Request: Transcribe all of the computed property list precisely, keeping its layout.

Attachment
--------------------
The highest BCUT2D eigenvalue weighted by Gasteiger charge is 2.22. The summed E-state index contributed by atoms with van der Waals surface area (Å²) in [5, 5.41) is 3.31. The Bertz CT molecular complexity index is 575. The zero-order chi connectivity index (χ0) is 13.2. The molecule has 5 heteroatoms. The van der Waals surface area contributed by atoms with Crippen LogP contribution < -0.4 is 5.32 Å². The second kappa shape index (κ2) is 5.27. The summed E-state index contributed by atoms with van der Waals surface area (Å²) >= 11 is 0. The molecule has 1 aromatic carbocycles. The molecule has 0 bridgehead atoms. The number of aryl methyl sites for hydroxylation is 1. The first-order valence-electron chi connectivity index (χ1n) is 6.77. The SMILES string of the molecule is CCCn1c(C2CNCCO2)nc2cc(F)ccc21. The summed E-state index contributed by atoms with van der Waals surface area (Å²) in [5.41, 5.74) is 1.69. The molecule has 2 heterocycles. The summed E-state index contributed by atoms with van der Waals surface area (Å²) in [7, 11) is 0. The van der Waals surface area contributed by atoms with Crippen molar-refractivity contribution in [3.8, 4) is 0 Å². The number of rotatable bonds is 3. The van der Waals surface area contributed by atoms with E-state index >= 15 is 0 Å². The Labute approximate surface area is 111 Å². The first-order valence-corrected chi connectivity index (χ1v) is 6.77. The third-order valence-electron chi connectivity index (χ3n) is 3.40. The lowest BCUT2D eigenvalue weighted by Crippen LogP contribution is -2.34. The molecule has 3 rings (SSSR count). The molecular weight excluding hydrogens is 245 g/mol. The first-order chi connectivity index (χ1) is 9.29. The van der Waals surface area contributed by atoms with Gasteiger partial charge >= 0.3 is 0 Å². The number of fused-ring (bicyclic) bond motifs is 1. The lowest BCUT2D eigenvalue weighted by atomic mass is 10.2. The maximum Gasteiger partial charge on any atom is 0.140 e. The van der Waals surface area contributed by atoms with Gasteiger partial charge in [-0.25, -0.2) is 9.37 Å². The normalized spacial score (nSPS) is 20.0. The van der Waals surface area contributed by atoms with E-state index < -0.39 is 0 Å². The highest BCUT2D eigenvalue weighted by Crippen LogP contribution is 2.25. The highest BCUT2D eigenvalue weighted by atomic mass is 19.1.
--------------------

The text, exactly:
The highest BCUT2D eigenvalue weighted by Gasteiger charge is 2.22. The summed E-state index contributed by atoms with van der Waals surface area (Å²) in [5, 5.41) is 3.31. The Bertz CT molecular complexity index is 575. The zero-order chi connectivity index (χ0) is 13.2. The molecule has 5 heteroatoms. The van der Waals surface area contributed by atoms with Crippen LogP contribution < -0.4 is 5.32 Å². The second kappa shape index (κ2) is 5.27. The summed E-state index contributed by atoms with van der Waals surface area (Å²) >= 11 is 0. The molecule has 1 aromatic carbocycles. The molecule has 0 bridgehead atoms. The number of aryl methyl sites for hydroxylation is 1. The first-order valence-electron chi connectivity index (χ1n) is 6.77. The SMILES string of the molecule is CCCn1c(C2CNCCO2)nc2cc(F)ccc21. The summed E-state index contributed by atoms with van der Waals surface area (Å²) in [5.41, 5.74) is 1.69. The molecule has 2 heterocycles. The summed E-state index contributed by atoms with van der Waals surface area (Å²) in [7, 11) is 0. The van der Waals surface area contributed by atoms with Crippen molar-refractivity contribution in [3.8, 4) is 0 Å². The number of rotatable bonds is 3. The van der Waals surface area contributed by atoms with E-state index >= 15 is 0 Å². The Labute approximate surface area is 111 Å². The first-order valence-corrected chi connectivity index (χ1v) is 6.77. The third-order valence-electron chi connectivity index (χ3n) is 3.40. The lowest BCUT2D eigenvalue weighted by Crippen LogP contribution is -2.34. The molecule has 3 rings (SSSR count). The molecular weight excluding hydrogens is 245 g/mol. The first-order chi connectivity index (χ1) is 9.29. The van der Waals surface area contributed by atoms with Gasteiger partial charge >= 0.3 is 0 Å². The number of fused-ring (bicyclic) bond motifs is 1. The lowest BCUT2D eigenvalue weighted by atomic mass is 10.2. The maximum Gasteiger partial charge on any atom is 0.140 e. The van der Waals surface area contributed by atoms with Gasteiger partial charge in [-0.25, -0.2) is 9.37 Å². The normalized spacial score (nSPS) is 20.0. The van der Waals surface area contributed by atoms with E-state index < -0.39 is 0 Å². The highest BCUT2D eigenvalue weighted by Crippen LogP contribution is 2.25. The highest BCUT2D eigenvalue weighted by atomic mass is 19.1.